India in Five Sacred Sites

We continue our India month with an exploration of five sacred sites, some famous some less famous, to highlight the cultural and historical heritage of this incredible country.

1) The Taj Mahal

Wait. Wait a second. What do you mean ‘sacred site’? The Taj Mahal, India’s iconic sight, daily trampled by hordes of camera-toting, paan-spitting tourists?

The Taj Mahal is a testament to love, the last goodbye of a grief-stricken husband to his beloved wife. Everyone knows it is one of the most beautiful tombs ever built, the jewel of Muslim art in India. Perhaps not many will know that it also includes a working mosque in its precincts.

We visited the Taj Mahal very early in the morning. The sun was rising over the Yamuna, one of Hinduism’s sacred rivers. The Taj was bathed in a pale apricot light, made even softer by the mist rising over the river. We walked away from the crowds posing for pictures in front of the Taj, and started walking around it. On the western side of the mausoleum we saw people entering the mosque for morning prayer.

India Taj Mahal side with man
Looking at the Taj

Suddenly, I realised there was more to the Taj than what meets the eye. It is a living place of worship, a meeting point for the community.

2) Ellora and Ajanta Caves

India Ellora rock temple
Kailash Temple at Ellora

These two cave complexes in the state of Maharashtra (not far from Mumbai) are a visual representation of the religious diversity of India.

Ajanta Caves are the older of the two, a complex of 30 rock-cave Buddhist cave temples. The oldest group of caves date back over two thousand years. Ellora Caves were built between the 5th and 10th century BC, and include examples of Buddhist, Hindu and Jain temple caves, built side-by-side, expressing the religious harmony and tolerance that characterised that period of Indian history.

India Ajanta rock statue front
The inside of a Buddhist cave temple at Ajanta

Ellora and Ajanta are no longer sacred sites, having now become property of the Archaeological Survey of India. However, as it is often the case in India, the borders of sacred and secular are somewhat blurred. Walking through the dark and damp interior of the caves, people visited in total silence, marvelling at the gigantic statues; Buddha with his kind eyes and elongated earlobes, Shiva holding his wife Parvati, along the stark simplicity of Jain caves.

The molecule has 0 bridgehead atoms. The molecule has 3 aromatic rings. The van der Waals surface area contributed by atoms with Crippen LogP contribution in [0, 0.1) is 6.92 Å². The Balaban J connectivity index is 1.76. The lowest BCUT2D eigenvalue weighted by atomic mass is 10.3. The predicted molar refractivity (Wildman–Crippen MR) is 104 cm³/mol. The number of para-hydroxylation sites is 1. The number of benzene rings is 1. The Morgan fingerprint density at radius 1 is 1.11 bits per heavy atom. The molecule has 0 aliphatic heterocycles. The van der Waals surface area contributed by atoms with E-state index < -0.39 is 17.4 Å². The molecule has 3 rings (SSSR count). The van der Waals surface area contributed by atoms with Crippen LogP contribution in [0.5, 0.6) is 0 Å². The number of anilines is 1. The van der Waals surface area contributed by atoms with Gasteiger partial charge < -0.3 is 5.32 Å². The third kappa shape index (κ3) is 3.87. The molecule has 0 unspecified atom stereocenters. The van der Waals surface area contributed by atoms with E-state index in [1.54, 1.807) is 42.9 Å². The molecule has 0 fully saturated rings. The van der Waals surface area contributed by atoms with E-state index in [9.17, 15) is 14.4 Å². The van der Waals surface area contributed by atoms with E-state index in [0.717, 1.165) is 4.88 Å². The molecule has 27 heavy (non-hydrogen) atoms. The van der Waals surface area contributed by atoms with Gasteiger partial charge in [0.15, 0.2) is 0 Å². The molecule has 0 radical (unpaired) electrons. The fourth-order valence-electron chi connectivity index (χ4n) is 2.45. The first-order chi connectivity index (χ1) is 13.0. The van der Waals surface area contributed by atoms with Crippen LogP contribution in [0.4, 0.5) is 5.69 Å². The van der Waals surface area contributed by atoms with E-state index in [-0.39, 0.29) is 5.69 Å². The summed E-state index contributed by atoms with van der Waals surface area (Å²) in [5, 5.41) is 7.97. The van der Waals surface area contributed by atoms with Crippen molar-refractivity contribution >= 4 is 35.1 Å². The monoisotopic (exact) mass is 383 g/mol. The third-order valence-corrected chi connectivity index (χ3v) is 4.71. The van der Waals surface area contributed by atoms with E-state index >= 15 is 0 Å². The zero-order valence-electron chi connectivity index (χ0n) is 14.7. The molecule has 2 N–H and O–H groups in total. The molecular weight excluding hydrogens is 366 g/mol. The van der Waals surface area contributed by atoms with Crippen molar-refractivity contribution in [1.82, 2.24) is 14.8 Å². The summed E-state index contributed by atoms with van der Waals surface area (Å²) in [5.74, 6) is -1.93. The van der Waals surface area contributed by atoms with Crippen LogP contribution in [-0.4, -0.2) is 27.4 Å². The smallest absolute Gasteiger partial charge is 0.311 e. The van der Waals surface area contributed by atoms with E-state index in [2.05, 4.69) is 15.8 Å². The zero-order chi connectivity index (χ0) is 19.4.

3) Varanasi

India Varanasi puja incense
The sunset puja on the Ganges

Varanasi is Shiva’s sacred city, built on the banks of the most sacred river of all, the Ganges. Varanasi is sacred in every stone, every twisted alleyway, every step leading to the waters of that eternal river. It is the longest continuously inhabited city on Earth; for four thousand years people have dwelled under its roofs.

Legend says it was built by Shiva, and nowadays flocks of worshippers come to Varanasi, believing that death in the city will bring salvation from the everlasting cycle of death and reincarnation. Its streets are teeming with sadhus and Hindu priests, astrologists and that particular breed of westerners that have fallen for the sacred charm of India.

India Varanasi men washing
Men washing in the Ganges

No words or pictures will ever convey the emotion of floating over the Ganges at sunrise, smoke wafting from the cremation ghats, while the faithful bathe in the milky-tea waters of the sacred river.

4) Harmandir Sahib – The Golden Temple

India Amritsar Golden Temple view
A view of the Golden Temple

The first sight of the supreme centre of Sikhism is hard to forget. The temple lies in the middle of a water tank, surrounded by gleaming white marble. The top half of the temple is covered in gold. Crowds of worshippers, men with turbans and women with head covered, line the arcades around the tank and the causeway to the temple day and night, paying tribute to the sacred books kept inside the temple.

India Amritsar Golden temple bath
A Sikh worshipper bathing in the waters around the Golden Temple

Not only it is a spellbinding sight, visiting the Golden Temple is also one of the best experiences of hospitality you can find all over the world. The temple itself has four doors, symbolising the openness of Sikhism to other religions. Everyone is welcome to stay in the Golden Temple, and there is even a dorm especially for foreigners, totally free of charge. The Golden Temple kitchen serves on average 100,000 thousand people every day, a simple yet delicious meal of dhal and chapati.